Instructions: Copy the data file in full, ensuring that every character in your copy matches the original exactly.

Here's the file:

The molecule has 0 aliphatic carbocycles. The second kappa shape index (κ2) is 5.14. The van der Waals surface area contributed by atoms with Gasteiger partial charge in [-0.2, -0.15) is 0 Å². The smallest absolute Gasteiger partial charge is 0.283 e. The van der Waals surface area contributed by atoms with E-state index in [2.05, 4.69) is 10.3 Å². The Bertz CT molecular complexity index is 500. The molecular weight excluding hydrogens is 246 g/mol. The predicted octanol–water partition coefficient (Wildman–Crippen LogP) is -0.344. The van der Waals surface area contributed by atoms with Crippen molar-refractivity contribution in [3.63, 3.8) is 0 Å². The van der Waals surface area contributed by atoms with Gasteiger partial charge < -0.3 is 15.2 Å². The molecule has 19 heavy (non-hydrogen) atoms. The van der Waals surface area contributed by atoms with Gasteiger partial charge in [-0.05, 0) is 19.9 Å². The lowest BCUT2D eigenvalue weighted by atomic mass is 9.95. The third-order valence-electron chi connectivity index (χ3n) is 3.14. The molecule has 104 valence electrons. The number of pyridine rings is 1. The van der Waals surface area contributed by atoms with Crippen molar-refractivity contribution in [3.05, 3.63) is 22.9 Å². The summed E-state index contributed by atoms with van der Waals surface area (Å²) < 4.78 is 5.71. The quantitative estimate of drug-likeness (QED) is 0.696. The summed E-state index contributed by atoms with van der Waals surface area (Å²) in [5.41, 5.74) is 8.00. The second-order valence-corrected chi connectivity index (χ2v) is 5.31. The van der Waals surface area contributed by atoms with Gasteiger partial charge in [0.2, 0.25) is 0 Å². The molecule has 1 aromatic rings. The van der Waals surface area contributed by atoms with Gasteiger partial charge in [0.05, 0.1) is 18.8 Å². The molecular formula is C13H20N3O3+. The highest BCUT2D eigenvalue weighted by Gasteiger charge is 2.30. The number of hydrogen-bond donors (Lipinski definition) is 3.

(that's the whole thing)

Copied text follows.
The molecule has 0 aliphatic carbocycles. The second kappa shape index (κ2) is 5.14. The van der Waals surface area contributed by atoms with Gasteiger partial charge in [-0.2, -0.15) is 0 Å². The smallest absolute Gasteiger partial charge is 0.283 e. The van der Waals surface area contributed by atoms with E-state index in [2.05, 4.69) is 10.3 Å². The Bertz CT molecular complexity index is 500. The molecular weight excluding hydrogens is 246 g/mol. The predicted octanol–water partition coefficient (Wildman–Crippen LogP) is -0.344. The van der Waals surface area contributed by atoms with Crippen molar-refractivity contribution in [3.63, 3.8) is 0 Å². The van der Waals surface area contributed by atoms with Gasteiger partial charge < -0.3 is 15.2 Å². The molecule has 19 heavy (non-hydrogen) atoms. The van der Waals surface area contributed by atoms with Gasteiger partial charge in [-0.05, 0) is 19.9 Å². The lowest BCUT2D eigenvalue weighted by atomic mass is 9.95. The third-order valence-electron chi connectivity index (χ3n) is 3.14. The molecule has 104 valence electrons. The number of pyridine rings is 1. The van der Waals surface area contributed by atoms with Crippen molar-refractivity contribution in [3.05, 3.63) is 22.9 Å². The summed E-state index contributed by atoms with van der Waals surface area (Å²) < 4.78 is 5.71. The quantitative estimate of drug-likeness (QED) is 0.696. The summed E-state index contributed by atoms with van der Waals surface area (Å²) in [5.41, 5.74) is 8.00. The second-order valence-corrected chi connectivity index (χ2v) is 5.31. The van der Waals surface area contributed by atoms with Gasteiger partial charge in [0.2, 0.25) is 0 Å². The molecule has 1 aromatic rings. The van der Waals surface area contributed by atoms with Gasteiger partial charge in [0.05, 0.1) is 18.8 Å². The molecular formula is C13H20N3O3+. The highest BCUT2D eigenvalue weighted by Gasteiger charge is 2.30. The number of hydrogen-bond donors (Lipinski definition) is 3.